I just finished Portal and got my cake (or not, depending on how you read the ending). While it is an excellent game with some unforgettable moments – such as being able to see myself through a portal while still moving – my strongest impression is that I don’t think I would ever design a game like it. If I had ever imagined a first-person puzzle game involving creating shortcuts between walls and ceilings, it would have struck me as too mind-bending, too niche, and even a bit too insider (like a video game version of The Player). I have a hard time believing that anyone could play Portal as their first FPS – it would be too much for a brain not used to moving in virtual 3d space. (I would be very interested to hear if Valve play-tested Portal with first-time gamers.) As designers, we should be wary of ideas which are most interesting to us simply because we are experienced gamers bored with concepts that are still novel to most potential players.

Nonetheless, it’s a good thing that Valve doesn’t share my attitude. Portal succeeds where I would have failed because it is so aggressively minimalist. The game gently teaches the player about 5 or 6 tricks and then only delivers puzzles which require variations on those original tricks. As the difficulty ramps up, the player simply falls back on what s/he already knows to derive a solution. I don’t usually comment on story in game – since I, of course, hate stories – but Portal was one of the first games where I actually engaged with the plot. Truthfully, the game has more of a setting than a story, but it worked for me. My in-game “character” never knew anything more that I did, and the smartly written dialogue revealed an interesting conflict which developed slowly – leading to my feeling real anger towards GLaDOS by the end of the game. Most importantly, no plot extraneous to my actual gameplay experience was forced upon me. You couldn’t make a movie about Portal‘s story, but – hey – maybe that’s why it works.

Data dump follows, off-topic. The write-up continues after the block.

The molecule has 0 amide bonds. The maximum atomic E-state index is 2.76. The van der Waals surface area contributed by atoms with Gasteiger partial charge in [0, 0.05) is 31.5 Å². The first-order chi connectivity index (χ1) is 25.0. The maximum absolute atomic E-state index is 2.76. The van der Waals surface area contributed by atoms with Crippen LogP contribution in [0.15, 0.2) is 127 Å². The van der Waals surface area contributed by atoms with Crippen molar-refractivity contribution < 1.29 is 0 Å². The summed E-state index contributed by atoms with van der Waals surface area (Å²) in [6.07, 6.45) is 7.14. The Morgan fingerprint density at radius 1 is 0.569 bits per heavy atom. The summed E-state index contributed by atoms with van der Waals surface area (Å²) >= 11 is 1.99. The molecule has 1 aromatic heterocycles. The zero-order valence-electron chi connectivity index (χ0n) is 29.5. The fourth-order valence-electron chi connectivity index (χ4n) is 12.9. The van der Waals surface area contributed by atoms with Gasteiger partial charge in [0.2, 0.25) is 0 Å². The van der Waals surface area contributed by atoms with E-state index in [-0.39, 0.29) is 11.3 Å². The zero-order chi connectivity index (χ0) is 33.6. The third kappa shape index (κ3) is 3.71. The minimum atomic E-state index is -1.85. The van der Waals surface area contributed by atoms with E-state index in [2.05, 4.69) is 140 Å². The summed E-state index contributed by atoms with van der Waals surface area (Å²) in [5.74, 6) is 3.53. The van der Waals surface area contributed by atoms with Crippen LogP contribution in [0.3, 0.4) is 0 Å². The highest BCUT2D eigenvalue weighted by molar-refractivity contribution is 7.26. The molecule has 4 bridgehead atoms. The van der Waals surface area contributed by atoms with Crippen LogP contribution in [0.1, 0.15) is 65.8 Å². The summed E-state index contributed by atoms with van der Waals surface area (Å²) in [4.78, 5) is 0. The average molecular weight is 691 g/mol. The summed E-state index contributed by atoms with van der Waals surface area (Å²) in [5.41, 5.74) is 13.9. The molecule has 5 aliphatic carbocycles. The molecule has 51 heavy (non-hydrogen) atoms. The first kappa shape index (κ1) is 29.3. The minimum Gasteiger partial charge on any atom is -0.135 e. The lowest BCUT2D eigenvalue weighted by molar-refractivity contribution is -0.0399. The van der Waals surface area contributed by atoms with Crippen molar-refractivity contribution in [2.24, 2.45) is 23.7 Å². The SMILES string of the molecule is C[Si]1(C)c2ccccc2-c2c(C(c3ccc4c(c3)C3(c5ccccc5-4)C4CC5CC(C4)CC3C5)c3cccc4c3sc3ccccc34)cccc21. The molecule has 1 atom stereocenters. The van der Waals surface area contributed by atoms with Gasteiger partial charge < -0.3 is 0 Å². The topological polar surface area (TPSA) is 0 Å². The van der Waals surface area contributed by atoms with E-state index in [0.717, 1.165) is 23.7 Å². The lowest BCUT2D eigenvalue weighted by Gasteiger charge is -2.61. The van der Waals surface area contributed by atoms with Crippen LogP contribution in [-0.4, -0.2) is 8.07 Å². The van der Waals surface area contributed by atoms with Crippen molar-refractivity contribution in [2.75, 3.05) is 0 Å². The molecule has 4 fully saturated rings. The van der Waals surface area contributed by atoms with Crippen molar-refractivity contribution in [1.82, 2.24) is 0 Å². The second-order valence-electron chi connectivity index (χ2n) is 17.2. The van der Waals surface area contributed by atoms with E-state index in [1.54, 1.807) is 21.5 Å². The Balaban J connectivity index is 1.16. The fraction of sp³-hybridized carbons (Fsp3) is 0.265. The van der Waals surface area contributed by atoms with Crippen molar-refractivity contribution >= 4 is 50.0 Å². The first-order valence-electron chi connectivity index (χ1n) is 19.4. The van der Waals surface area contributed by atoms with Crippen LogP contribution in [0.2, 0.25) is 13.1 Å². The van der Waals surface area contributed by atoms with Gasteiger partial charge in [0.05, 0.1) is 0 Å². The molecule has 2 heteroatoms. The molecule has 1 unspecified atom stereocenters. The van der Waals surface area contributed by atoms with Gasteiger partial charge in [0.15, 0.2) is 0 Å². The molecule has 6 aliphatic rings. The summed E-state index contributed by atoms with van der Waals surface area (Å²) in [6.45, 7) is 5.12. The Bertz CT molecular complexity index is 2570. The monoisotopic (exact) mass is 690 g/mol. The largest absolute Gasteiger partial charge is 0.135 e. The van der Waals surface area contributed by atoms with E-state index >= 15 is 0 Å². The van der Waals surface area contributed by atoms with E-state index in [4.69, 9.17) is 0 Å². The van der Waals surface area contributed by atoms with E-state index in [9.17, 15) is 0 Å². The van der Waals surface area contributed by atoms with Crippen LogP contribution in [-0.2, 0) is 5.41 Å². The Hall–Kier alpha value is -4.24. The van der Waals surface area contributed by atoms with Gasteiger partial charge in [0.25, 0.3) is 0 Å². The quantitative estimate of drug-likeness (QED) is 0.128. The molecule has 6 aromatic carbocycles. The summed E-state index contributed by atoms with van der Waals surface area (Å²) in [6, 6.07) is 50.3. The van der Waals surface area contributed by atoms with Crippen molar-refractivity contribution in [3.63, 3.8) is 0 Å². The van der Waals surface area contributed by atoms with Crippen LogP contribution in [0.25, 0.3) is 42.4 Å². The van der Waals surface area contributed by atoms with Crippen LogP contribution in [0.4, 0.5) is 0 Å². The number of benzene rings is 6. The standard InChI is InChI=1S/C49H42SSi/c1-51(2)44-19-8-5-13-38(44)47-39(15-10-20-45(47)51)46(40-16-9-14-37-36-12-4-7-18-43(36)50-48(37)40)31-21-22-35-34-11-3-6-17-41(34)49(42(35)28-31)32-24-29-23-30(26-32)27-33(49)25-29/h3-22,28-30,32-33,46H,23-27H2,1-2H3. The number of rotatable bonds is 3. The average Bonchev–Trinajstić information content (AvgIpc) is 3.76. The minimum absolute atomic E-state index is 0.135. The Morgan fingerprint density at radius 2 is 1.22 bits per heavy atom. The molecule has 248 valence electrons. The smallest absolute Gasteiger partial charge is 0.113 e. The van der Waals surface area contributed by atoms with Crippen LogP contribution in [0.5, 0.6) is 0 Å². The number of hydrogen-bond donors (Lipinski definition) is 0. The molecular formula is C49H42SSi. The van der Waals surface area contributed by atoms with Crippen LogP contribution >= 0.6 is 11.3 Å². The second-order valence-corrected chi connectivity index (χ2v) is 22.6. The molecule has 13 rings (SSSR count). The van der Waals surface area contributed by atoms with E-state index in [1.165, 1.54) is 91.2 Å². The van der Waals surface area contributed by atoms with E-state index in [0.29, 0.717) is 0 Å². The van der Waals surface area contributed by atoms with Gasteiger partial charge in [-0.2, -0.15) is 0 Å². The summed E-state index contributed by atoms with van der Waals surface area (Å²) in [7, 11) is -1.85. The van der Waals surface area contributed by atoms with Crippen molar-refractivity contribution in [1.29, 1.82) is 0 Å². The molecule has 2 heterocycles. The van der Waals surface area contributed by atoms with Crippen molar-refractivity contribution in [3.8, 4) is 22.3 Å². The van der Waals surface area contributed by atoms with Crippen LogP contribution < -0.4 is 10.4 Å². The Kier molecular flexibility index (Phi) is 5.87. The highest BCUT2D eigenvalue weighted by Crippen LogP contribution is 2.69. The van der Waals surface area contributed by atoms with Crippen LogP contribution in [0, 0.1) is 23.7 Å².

It also helps that the game does not overstay its welcome; I felt my spatial reasoning skills begin to tremor a little by the final battle. If the game had gone longer than 3-4 hours, it would have either repeated itself or gotten fiendishly difficult. The design team also went out of their way to make the game as easy as possible to digest. Leaving burn marks on the walls from the impact of the glowing projectiles (anyone know their official name?) means the player doesn’t have to guess when aiming the portal gun. Extending wall tiles out a few feet when the player needs to attempt a “flying portal jump” guides the player through seemingly impossible situations. Even putting the heart on the beloved Weighted Companion Cube helps the player remember not to leave it behind. The end result is an effortlessly fun game, but Portal is a bit like the proverbial duck, gliding smoothly over the pond but with its feed paddling desperately under the surface to keep things working.

4 thoughts on “Portal

  1. Soren,

    Like Half-Life 2, Portal has a developer’s commentary. It’s really fascinating some of the design choices they made, as well as the structure of the levels. They go somewhat indepth in what each level is supposed to teach the player and relates what play-testing showed them about the successes and failures of each level.

    I’ve tried introducing Portal to a couple people that haven’t played FPSes before (but are otherwise gamers) and it made them dizzy.

  2. Have you played with the developer commentary yet? If anything, Portal is an exercise in how to implmenet a tutoral. Also: “Aperture Science High-Energy Pellets.”

  3. I’m going to test Portal soon on a completely new to gaming (esp fps gaming) test subject. I’ll let you know the results.

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